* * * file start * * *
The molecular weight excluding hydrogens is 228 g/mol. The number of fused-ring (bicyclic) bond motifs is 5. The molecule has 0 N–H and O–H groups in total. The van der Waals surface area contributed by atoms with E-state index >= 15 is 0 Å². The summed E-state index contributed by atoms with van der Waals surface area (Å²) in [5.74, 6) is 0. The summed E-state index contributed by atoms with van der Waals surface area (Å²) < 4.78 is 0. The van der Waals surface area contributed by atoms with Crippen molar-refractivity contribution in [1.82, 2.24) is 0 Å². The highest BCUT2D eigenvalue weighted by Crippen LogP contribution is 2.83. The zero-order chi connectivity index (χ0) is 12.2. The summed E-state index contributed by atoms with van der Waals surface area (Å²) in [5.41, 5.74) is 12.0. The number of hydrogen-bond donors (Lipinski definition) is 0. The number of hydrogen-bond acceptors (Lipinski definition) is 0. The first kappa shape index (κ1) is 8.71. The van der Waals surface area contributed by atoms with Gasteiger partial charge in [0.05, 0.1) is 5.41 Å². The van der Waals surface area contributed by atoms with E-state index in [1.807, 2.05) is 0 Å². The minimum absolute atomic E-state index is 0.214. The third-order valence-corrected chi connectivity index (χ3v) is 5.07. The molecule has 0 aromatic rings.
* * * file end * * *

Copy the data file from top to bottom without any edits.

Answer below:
The molecular weight excluding hydrogens is 228 g/mol. The number of fused-ring (bicyclic) bond motifs is 5. The molecule has 0 N–H and O–H groups in total. The van der Waals surface area contributed by atoms with E-state index >= 15 is 0 Å². The summed E-state index contributed by atoms with van der Waals surface area (Å²) in [5.74, 6) is 0. The summed E-state index contributed by atoms with van der Waals surface area (Å²) < 4.78 is 0. The van der Waals surface area contributed by atoms with Crippen molar-refractivity contribution in [1.82, 2.24) is 0 Å². The highest BCUT2D eigenvalue weighted by Crippen LogP contribution is 2.83. The zero-order chi connectivity index (χ0) is 12.2. The summed E-state index contributed by atoms with van der Waals surface area (Å²) in [5.41, 5.74) is 12.0. The number of hydrogen-bond donors (Lipinski definition) is 0. The number of hydrogen-bond acceptors (Lipinski definition) is 0. The first kappa shape index (κ1) is 8.71. The van der Waals surface area contributed by atoms with Gasteiger partial charge in [0.05, 0.1) is 5.41 Å². The van der Waals surface area contributed by atoms with E-state index in [1.807, 2.05) is 0 Å². The minimum absolute atomic E-state index is 0.214. The third-order valence-corrected chi connectivity index (χ3v) is 5.07. The molecule has 0 aromatic rings.